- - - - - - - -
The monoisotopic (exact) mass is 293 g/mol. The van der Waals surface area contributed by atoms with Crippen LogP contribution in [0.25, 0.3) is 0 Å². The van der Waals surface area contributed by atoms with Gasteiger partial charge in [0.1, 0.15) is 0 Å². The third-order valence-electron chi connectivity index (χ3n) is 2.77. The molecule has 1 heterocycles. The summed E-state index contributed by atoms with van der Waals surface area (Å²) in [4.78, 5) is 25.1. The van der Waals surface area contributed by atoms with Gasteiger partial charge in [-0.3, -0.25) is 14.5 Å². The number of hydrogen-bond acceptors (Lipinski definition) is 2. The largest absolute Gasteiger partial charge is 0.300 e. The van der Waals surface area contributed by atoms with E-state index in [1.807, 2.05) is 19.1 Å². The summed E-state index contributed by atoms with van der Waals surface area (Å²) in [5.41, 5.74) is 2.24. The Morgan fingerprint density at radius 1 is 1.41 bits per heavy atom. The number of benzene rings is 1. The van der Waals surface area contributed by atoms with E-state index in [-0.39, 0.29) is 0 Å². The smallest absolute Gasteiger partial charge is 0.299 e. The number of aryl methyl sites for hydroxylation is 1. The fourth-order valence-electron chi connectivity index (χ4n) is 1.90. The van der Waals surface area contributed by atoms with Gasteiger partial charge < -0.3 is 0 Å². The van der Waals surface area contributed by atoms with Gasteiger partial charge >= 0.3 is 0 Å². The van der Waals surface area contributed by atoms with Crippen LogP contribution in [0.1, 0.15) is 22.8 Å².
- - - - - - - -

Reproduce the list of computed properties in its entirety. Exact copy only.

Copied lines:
The monoisotopic (exact) mass is 293 g/mol. The van der Waals surface area contributed by atoms with Crippen LogP contribution in [0.25, 0.3) is 0 Å². The van der Waals surface area contributed by atoms with Gasteiger partial charge in [0.1, 0.15) is 0 Å². The third-order valence-electron chi connectivity index (χ3n) is 2.77. The molecule has 1 heterocycles. The summed E-state index contributed by atoms with van der Waals surface area (Å²) in [4.78, 5) is 25.1. The van der Waals surface area contributed by atoms with Gasteiger partial charge in [-0.3, -0.25) is 14.5 Å². The number of hydrogen-bond acceptors (Lipinski definition) is 2. The largest absolute Gasteiger partial charge is 0.300 e. The van der Waals surface area contributed by atoms with E-state index in [1.807, 2.05) is 19.1 Å². The summed E-state index contributed by atoms with van der Waals surface area (Å²) in [5.41, 5.74) is 2.24. The Morgan fingerprint density at radius 1 is 1.41 bits per heavy atom. The number of benzene rings is 1. The van der Waals surface area contributed by atoms with E-state index in [-0.39, 0.29) is 0 Å². The smallest absolute Gasteiger partial charge is 0.299 e. The number of aryl methyl sites for hydroxylation is 1. The fourth-order valence-electron chi connectivity index (χ4n) is 1.90. The van der Waals surface area contributed by atoms with Gasteiger partial charge < -0.3 is 0 Å². The van der Waals surface area contributed by atoms with Gasteiger partial charge >= 0.3 is 0 Å². The van der Waals surface area contributed by atoms with Crippen LogP contribution in [0.1, 0.15) is 22.8 Å².